CloudMargin supports the full process of collateral and margin management, from storing CSA parameters through calculating and issuing margin calls to handling disputes, selecting eligible collateral and instructing market movements. Real-time reporting and a unique dashboard bring a new level of oversight. Furthermore, CloudMargin cleverly supports the drive towards CCP mandated by Dodd-Frank and EMIR, giving a harmonized view of bilateral and cleared derivatives and a simple yet controlled process.

CloudMargin will be bringing this new approach to a broad spectrum of buy-side firms, from hedge-funds and asset managers, pension fund managers and insurance companies through to corporate treasury departments and energy firms. All of these are seeing collateral volumes rocket and operational complexity soar while at the same time internal and external scrutiny over the collateral process has never been higher.

Even for firms below the threshold for central clearing, regulatory changes under Dodd-Frank and EMIR are stretching manual processes and the use of spreadsheets to breaking point.

CloudMargin gives the buy-side an alternative to spreadsheets so they can finally have a secure, controlled, efficient and cost-effective collateral management operation. 

Reuters – Swaps clients plan US bank exodus


NEW YORK, Aug 12 (IFR) – US banks are at risk of losing overseas swaps market share as European clients have begun making every effort to avoid getting caught up in costly cross-border derivatives rules that were finalised by the CFTC last month, and come into effect this October.

European hedge fund and asset managers are threatening to transfer their swaps trading activities away from branches of US banks and towards European competitor houses to ensure they avoid the reaches of Dodd-Frank, which mandates an array of costly compliance measures, including the central clearing of standardised over-the-counter derivatives.

Many European clients would rather ditch their US bank relationships than bear that cost – just one of the unintended consequences of bad rule-writing according to dealers.

“It’s the one rule that risks the most competitive disadvantage,” said a lawyer at a US dealer. “There’s no way these clients are going to clear with us at this stage.”

Swaps executed by a European client with the foreign branch of a US bank will be required to clear through a central counterparty starting on October 9 – the date that an exemption from compliance with the CFTC’s recently finalised cross-border guidance will expire.

US banks say the deadline is unreasonable and compliance will be near-impossible. And at least one of the CFTC commissioners sympathises.

“My frustration has consistently been with the Commission establishing arbitrary dates that we pluck out of thin air to establish compliance without asking, ‘is this possible?'” said CFTC commissioner Scott O’Malia.

“The cross-border guidance should have required notice and a comment period to find out if the time periods for compliance are adequate. We claim to be having a comment period but I suspect that anyone who does so will have their comments completely ignored.”

Conversely, the October clearing deadline comes two months before the CFTC forces US branches to comply with the rest of the agency’s transaction-level requirements, such as trade execution, documentation, and real-time public reporting.

“The CFTC is asking us to pull a rabbit out of a hat,” said an executive at the London branch of a US bank. “They have offered ‘substituted compliance’ but the European rules are not even done yet. Nobody in their right mind thinks we can demonstrate substituted compliance by the deadline.”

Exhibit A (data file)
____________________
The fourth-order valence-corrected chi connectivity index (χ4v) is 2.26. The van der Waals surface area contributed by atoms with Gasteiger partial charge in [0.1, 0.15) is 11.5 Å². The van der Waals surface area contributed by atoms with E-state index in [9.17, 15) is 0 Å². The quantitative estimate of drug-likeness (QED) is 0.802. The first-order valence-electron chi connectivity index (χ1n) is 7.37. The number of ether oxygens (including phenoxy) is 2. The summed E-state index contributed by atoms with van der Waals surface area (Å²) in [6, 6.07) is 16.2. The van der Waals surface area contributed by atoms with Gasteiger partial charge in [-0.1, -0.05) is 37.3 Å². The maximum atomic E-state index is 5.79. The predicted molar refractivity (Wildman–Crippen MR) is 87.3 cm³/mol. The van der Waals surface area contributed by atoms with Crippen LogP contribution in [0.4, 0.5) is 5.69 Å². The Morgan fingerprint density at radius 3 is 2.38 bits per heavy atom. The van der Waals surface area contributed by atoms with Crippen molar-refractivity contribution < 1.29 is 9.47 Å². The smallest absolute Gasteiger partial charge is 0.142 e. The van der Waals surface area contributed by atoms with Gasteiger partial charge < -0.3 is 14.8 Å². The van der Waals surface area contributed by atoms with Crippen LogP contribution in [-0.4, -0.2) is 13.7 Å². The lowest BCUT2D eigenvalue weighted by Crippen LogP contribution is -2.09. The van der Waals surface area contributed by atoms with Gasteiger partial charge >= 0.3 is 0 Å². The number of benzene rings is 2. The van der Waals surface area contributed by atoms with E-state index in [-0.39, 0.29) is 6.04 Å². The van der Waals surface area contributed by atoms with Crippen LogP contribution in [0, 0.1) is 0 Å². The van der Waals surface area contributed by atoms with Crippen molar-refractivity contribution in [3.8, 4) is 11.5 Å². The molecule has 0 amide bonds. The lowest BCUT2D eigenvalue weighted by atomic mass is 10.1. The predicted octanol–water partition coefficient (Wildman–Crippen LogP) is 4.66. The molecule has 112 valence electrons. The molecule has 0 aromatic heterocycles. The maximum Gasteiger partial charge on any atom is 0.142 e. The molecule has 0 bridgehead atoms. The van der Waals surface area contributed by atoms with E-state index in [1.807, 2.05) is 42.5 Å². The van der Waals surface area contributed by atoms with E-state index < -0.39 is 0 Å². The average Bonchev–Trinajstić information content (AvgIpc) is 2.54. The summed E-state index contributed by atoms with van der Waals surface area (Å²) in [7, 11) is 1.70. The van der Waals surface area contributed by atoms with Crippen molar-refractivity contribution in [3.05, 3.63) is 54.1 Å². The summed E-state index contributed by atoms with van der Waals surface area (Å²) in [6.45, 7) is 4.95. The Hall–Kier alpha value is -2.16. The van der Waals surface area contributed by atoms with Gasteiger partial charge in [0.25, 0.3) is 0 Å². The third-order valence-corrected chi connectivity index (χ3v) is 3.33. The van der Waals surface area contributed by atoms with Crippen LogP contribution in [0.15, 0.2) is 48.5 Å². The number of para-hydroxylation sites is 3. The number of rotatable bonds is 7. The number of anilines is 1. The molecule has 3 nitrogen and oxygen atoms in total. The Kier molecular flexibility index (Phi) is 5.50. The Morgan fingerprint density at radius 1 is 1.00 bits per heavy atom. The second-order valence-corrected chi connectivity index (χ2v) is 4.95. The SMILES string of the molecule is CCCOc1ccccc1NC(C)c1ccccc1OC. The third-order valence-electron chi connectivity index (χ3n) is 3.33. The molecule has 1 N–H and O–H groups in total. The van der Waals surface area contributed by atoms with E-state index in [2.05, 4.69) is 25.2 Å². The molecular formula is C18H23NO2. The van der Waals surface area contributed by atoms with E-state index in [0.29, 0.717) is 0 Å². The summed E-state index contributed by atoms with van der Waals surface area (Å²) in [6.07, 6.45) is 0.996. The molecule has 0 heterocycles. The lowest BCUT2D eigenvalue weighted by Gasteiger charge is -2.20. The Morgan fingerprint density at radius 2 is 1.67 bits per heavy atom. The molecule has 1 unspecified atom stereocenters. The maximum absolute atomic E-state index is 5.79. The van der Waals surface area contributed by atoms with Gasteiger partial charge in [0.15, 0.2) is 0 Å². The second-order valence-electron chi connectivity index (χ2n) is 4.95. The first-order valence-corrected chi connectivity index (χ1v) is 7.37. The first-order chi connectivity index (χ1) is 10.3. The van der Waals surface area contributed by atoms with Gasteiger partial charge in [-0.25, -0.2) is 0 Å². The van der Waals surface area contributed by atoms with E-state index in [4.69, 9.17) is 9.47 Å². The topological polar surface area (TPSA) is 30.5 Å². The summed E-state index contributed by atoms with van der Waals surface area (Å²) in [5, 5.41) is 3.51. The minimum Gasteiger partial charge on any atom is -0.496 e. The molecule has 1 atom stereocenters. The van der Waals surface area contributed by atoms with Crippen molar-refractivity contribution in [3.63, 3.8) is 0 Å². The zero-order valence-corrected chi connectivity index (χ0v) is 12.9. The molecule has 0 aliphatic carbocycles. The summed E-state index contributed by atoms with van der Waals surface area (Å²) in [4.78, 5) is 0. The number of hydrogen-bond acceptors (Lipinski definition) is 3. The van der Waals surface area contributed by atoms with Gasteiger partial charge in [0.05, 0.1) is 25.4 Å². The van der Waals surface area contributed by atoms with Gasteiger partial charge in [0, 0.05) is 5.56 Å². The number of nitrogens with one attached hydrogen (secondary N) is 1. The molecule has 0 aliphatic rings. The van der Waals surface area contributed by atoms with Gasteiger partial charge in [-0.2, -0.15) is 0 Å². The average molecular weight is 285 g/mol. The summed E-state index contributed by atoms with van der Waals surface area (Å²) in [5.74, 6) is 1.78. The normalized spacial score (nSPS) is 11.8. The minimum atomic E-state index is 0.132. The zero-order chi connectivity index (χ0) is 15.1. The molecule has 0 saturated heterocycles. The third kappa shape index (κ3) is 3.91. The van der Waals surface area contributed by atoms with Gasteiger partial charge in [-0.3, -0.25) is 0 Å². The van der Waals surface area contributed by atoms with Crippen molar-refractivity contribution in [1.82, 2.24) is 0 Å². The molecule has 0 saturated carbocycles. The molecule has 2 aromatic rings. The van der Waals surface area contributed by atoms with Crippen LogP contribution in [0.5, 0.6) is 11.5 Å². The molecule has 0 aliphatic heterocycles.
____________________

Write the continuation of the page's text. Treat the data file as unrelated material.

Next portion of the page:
For end-user clients, mandatory clearing can be a costly business. Clients must negotiate and document relationships with clearing houses and clearing member banks, and are required to post initial margin against all swaps that are passed through the system.

The CFTC guidance provides that foreign branches of US banks could apply to substitute their home country compliance for US rules in cases such as these if the rules were considered “comparable and comprehensive”.

It is likely to be the longer-term answer for most European branches of US houses, but the European rules for clearing are not yet finalised, leaving nothing concrete for comparison.

Some banks are moving to plan B, which involves transferring all client relationships from their foreign branches to affiliates – a separate legal entity that would protect European funds from the clearing mandate.

But that would not be easy, considering that firms such as JP Morgan have more than 10,000 clients booked through their UK branches.

“There are a number of impediments; it’s very difficult to move clients to another legal entity. Plus, many of those affiliates have regulators of their own who will raise concerns about wholesale transfers of clients,” said the lawyer.



US banks say they have sent the Commission requests for an extension to the deadline, by way of no-action relief or some other format. Given the Commission’s penchant for issuing no-action relief – the agency has issued more than 100 in connection with Dodd-Frank to date, a pushback of the compliance date seems possible – if not likely.

If history is anything to go by, the CFTC is likely to keep the industry in suspense until the eleventh hour.

“There’s no rhyme or reason for how the no-actions are issued,” said O’Malia. “It creates a confusing ad hoc process that leaves a lot of people trying to understand a lot of moving parts when we are not following the Administrative Procedure Act. We’re using and abusing the no-action relief system.”

The development represents another trough in the often tumultuous process of aligning cross-border implementation of new rules for the OTC derivatives market between Europe and the US.

For the past two years, US banks have been warning that the CFTC’s hurried pace in implementing the rules of Dodd-Frank would put US dealers at a competitive disadvantage.

Just over a year ago, the agency issued proposals that would have forced branches of US banks to comply with all transaction-level requirements in July of this year.